Pentecost in Holland

Something that intrigued me ever since I first arrived in Holland is the number of Dutch public holidays specifically related to events on the Roman Catholic calendar.  It struck me as odd (and still does) that a fairly non-religious country like the Netherlands would observe so many religious feast days, beyond Easter and Christmas (like the Ascension and Pentecost). Although I was an altar boy in my youth, even I would be hard pressed to tell you exactly what some of these holy days (and Dutch public holidays) were actually celebrating.

But after a quick reminder session, I thought a sort of  ‘cheat sheet’ might be helpful for expats out there who may have just arrived in Holland or are planning an upcoming move to the Netherlands. Below is a list of just those public holidays which are specifically church related, along with a brief summary of what each holiday is about (in terms of the Catholic religion). One thing you can be sure of is this – on just about any public holiday in Holland, you will always have a selection of holiday markets to choose from!


Public holidays and other widely observed days in the Netherlands tied to a church holy day of feast day…

Good Friday (Goede Vrijdag)

Although not an official public holiday, many Dutch companies actually do give employees this day off (or half day off). Good Friday is considered the most solemn day of the year in Catholicism and is the only day of the year when mass cannot be celebrated. Church services are usually offered between 12:00-15:00, the three hours during which Jesus hung from the cross.  The date varies each year in conjunction with Easter.

Easter Sunday/Easter Monday (Eerste Paasdag/Tweede Paasdag)

Both Easter Sunday and Easter Monday are public holidays in the Netherlands. Easter celebrates the resurrection of Jesus three days after he was put to death on the cross. It is the holiest day of the year within the Roman Catholic religion. There are many ‘Paasdag’ markets held throughout Holland on both the first and second day of Easter.

Ascension Day (Hemelvaartsdag)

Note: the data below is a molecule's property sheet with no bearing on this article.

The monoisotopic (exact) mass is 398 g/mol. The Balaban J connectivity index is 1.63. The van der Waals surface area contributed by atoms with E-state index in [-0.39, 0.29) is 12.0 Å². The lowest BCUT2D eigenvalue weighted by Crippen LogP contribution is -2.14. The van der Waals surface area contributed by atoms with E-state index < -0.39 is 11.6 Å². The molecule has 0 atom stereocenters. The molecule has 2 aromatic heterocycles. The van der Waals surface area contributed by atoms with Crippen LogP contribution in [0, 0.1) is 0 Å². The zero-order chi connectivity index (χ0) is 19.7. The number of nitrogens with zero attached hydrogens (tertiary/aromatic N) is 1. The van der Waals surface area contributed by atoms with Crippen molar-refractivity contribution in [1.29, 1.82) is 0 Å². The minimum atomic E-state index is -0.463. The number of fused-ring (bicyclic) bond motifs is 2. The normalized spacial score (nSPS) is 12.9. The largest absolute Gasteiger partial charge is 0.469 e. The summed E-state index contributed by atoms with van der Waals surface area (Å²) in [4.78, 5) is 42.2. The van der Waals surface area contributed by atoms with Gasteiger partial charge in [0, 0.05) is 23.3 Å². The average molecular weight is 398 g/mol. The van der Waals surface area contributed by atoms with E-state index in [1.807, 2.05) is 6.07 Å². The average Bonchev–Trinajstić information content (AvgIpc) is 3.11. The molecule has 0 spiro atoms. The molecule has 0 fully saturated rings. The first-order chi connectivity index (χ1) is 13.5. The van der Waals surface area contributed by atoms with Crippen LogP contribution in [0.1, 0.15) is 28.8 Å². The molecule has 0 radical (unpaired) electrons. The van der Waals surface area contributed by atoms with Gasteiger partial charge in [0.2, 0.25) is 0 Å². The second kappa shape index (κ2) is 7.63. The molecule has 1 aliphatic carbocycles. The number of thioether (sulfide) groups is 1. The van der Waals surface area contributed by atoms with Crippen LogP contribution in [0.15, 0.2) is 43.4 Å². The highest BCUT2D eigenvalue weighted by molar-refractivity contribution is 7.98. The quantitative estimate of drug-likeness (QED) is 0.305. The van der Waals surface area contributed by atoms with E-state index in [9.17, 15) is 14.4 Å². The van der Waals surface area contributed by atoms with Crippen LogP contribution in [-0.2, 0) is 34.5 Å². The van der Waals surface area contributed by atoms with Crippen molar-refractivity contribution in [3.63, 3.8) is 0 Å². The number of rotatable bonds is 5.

This is another public holiday in the Netherlands. The feast of the Ascension comes 40 days after Easter Sunday and 10 days before Pentecost. It marks the final time Jesus ascended into heaven. The specific date varies each year in accordance with Easter.

Pentecost Sunday/Pentecost Monday (Eerste Pinksterdag/Tweede Pinksterdag)

Both Pentecost Sunday and Pentecost Monday (also known as Whit Sunday/Whit Monday) are public holidays in the Netherlands. In the Catholic religion, this day commemorates the descending of the Holy Spirit from heaven where it shown upon the apostles. It occurs 50 days after Easter and as such, the date varies from year to year. In the Netherlands, one can find lots of Pinksterdag festivities including markets and music festivals. As an FYI, there is an event held each year on Pentecost Monday (Whit Monday, Tweede Pinksterdag) called “Day of the Castle“, which supports public appreciation of historic Dutch castles.

Christmas Day/Day After Christmas (Eerste Kerstdag/Tweede Kerstdag)

Both Christmas day and the day after are public holidays in the Netherlands. In the Catholic religion, Christmas Day marks the birth of Jesus Christ. It occurs each year on the 25th of December. Public transport runs on a reduced holiday schedule on both the 25th and 26th December in Holland.


There you have it. The Dutch public holidays which exist solely due to their religious origin. It still doesn’t quite explain why so many Dutch public holidays (7 out of 10) are religion-based, especially when you consider that less than half of Dutch people are Roman Catholic (29%) or Protestant (19%) and of those, less than 20% go to church on a weekly basis [according to CBS]. These public holidays are far more likely to exist out of tradition and nobody feels the need to make changes since they fall in mid-to-late Spring, when there is the best chance for good weather in Holland  😎



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